tombs in Japanese cemeteries (see photo in the gallery below). The
inscriptions contain sūtra and the posthumous name of the dead
person. Their name derives from the
* Media related to Sotōba at Wikimedia Commons
GALLERY OF PAGODAS IN JAPAN
A gorintō *
A hōkyōintō *
A hōtō *
A stone tasōtō *
Two kasatōba at Hannya-ji, Nara *
Ichijō-ji 's sanjū-no-tō (three storied pagoda). It was built in 1171. *
Murō-ji 's gojū-no-tō (five storied pagoda). It was built in 800. *
A pagoda at a Shinto shrine,
A sotōba. Clearly visible is the division in five sections *
* Shinbashira , the suspended wooden column inside.
* ^ Odd numbers are strongly favoured by Chinese numerology and Buddhism. They are supposed to represent yang , that is, the male and positive principle, and are therefore considered lucky. * ^ Temple compound, ideally composed of seven buildings. * ^ Besides being decorative in themselves,they are also used also to hide structural components which would otherwise mar the pagoda's feel. * ^ On the subject, see also the articles Hisashi , Mokoshi and Moya . * ^ For reasons of space, however, the wall separating the mokoshi from the core of the pagoda is present only in large tahōtō called daitō (see the next section).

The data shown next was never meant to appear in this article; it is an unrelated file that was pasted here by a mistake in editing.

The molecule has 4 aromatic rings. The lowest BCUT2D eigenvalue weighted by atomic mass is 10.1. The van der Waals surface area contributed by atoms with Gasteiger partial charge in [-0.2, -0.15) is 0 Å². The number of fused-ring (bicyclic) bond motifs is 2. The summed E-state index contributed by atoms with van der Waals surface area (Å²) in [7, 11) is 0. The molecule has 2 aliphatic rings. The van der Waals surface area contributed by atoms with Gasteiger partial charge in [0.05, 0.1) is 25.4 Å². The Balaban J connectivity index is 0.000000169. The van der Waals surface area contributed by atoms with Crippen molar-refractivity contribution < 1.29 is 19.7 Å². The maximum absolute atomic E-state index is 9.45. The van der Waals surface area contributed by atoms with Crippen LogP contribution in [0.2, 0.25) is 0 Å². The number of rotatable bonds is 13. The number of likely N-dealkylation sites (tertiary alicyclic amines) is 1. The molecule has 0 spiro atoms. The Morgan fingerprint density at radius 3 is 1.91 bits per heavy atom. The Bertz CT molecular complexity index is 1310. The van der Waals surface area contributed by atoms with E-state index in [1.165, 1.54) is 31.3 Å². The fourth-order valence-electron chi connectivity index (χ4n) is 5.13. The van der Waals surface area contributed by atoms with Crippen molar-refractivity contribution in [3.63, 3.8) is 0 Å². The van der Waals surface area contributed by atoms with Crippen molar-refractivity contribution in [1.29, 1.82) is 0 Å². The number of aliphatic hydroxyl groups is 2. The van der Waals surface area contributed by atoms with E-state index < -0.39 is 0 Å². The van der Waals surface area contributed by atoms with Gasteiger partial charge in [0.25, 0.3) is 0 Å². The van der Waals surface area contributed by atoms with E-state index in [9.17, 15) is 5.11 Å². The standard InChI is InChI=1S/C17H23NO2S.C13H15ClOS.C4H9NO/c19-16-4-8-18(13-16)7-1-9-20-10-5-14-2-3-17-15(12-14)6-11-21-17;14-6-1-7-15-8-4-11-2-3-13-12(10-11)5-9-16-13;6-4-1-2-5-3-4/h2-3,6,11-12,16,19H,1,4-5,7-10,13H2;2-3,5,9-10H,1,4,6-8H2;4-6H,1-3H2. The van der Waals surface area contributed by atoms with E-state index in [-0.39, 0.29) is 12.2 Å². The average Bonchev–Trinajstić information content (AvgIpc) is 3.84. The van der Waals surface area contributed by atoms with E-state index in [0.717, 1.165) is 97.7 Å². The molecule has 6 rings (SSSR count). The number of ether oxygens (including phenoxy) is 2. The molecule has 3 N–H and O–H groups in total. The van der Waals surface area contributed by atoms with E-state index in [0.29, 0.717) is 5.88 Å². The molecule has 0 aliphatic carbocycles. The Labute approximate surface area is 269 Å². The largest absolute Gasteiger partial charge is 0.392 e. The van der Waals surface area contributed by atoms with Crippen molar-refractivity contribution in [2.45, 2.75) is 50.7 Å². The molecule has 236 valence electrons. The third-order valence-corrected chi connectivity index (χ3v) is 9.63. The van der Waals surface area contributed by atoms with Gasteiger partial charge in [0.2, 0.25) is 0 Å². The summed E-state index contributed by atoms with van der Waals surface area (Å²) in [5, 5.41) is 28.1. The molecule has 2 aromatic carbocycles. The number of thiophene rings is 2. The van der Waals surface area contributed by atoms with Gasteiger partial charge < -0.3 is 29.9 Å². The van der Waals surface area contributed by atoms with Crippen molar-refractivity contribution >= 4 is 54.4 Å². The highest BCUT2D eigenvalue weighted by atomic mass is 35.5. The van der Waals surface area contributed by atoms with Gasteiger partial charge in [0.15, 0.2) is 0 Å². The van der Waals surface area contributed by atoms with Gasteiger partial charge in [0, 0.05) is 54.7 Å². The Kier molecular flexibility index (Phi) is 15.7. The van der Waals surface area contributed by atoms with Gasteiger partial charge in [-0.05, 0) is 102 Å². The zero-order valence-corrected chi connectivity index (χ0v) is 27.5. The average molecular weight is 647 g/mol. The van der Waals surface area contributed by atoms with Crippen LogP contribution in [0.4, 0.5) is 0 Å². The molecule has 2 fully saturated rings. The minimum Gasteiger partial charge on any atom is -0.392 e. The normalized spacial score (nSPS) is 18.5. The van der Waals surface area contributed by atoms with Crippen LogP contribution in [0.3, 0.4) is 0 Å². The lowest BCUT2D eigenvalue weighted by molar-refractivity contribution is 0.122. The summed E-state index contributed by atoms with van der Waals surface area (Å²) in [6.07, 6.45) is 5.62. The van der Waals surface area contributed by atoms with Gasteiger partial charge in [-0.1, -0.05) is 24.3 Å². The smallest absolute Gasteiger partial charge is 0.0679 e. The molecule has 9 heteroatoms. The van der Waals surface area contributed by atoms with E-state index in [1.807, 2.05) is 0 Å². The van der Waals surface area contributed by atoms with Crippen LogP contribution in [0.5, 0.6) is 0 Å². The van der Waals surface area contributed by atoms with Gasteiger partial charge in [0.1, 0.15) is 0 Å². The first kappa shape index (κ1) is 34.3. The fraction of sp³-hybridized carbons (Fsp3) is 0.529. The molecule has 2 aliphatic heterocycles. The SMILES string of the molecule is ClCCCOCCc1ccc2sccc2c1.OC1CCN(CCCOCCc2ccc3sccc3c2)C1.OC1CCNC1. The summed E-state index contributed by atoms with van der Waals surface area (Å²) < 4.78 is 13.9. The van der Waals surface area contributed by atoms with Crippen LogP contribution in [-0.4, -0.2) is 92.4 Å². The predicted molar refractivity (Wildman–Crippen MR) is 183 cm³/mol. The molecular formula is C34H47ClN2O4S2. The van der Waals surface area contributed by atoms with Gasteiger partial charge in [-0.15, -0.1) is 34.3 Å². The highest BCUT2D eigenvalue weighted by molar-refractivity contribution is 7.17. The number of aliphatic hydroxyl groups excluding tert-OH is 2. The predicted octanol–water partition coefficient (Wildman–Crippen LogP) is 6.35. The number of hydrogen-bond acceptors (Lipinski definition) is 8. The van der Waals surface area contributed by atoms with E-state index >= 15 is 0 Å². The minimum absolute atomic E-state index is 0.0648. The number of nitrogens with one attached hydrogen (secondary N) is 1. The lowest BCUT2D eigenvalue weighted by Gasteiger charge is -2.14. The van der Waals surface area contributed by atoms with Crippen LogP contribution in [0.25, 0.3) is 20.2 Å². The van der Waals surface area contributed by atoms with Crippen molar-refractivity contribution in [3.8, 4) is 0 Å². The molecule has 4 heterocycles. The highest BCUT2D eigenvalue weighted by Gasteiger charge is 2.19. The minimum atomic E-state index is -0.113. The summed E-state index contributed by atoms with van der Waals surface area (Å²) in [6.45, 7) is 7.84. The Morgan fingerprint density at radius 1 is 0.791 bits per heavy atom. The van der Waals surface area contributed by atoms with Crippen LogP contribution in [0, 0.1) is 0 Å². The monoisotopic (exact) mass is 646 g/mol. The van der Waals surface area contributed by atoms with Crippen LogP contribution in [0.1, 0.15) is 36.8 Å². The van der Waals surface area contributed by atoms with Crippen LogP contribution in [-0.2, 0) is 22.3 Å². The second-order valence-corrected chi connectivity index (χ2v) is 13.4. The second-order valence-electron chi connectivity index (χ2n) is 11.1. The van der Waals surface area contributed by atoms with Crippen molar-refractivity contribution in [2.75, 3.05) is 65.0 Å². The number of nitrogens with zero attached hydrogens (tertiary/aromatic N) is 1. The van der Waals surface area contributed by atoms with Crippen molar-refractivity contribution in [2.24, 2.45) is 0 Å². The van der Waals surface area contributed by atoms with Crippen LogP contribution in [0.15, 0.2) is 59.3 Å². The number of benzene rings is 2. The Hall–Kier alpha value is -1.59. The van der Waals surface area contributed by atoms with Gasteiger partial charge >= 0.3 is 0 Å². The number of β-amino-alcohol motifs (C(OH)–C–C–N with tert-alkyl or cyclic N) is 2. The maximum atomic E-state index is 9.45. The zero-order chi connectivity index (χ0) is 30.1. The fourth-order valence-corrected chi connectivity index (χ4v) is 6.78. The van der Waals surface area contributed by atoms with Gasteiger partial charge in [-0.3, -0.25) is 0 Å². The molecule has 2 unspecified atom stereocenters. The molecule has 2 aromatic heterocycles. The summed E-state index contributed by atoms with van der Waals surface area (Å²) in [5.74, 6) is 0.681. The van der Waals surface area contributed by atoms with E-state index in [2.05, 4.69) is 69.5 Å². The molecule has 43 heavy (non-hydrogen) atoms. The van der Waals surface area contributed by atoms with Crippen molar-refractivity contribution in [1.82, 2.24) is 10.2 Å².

* ^ A B C D E Iwanami
Kōjien Japanese dictionary
* ^ A B C D Jaanus, Tou
* ^ Hamashima, Masashi (1999). Jisha Kenchiku no Kanshō Kiso
Chishiki (in Japanese). Tokyo: Shibundō. p. 88.
* ^ Fujita Masaya, Koga Shūsaku, ed. (April 10, 1990). Nihon
Kenchiku-shi (in Japanese) (September 30, 2008 ed.). Shōwa-dō. p.
79. ISBN 4-8122-9805-9 .
* ^ A B C D E F G H I J K L M N O P Q R S T Fujita & Koga 2008 ,
* ^ Scheid, Japanische Pagoden
* ^ A B *Tamura, Yoshiro (2000). Japanese
* Iwanami Kōjien (広辞苑) Japanese dictionary, 6th Edition (2008), DVD version * "JAANUS". Japanese Architecture and Art Net Users System . Retrieved 19 August 2010. * Fujita Masaya, Koga Shūsaku, ed. (April 10, 1990). Nihon Kenchiku-shi (in Japanese) (September 30, 2008 ed.). Shōwa-dō. ISBN 4-8122-9805-9 . * Scheid, Bernhard. "Japanische Pagoden" (in German). University of Vienna. Retrieved 19 August 2010. * Shinkō no Katachi - Hōkyōintō, Yatsushiro Municipal Museum, accessed on September 18, 2008 (in Japanese)
Wikimedia Commons has media related to PAGODAS IN JAPAN .
* v * t * e
TYPES OF BUILDING
* Gates * Approaches
* Ken * Koku * Ri * Shaku * Sun
Groups of Traditional Buildings
* Castles * Residences * Shrines * Temples * Other structures
* v * t * e
JAPANESE BUDDHIST ARCHITECTURE
* hidden roof * hisashi * irimoya * kaerumata: see nakazonae * kairō * karahafu * karesansui * kentozuka: see nakazonae * komainu * katōmado * mokoshi * moya * nakazonae * Niō or Kongōrikishi * sandō * shichidō garan * shōrō * sōrin * tokyō * tōrō * onigawara
* karamon * nijūmon * niōmon * rōmon * sanmon * sōmon * torii
* gorintō * hōkyōintō * hōtō * kasatōba * sotōba * muhōtō * tahōtō
SCHOOLS AND OBJECTS OF WORSHIP
OBJECTS OF WORSHIP
* kei (ritual gong) * mokugyō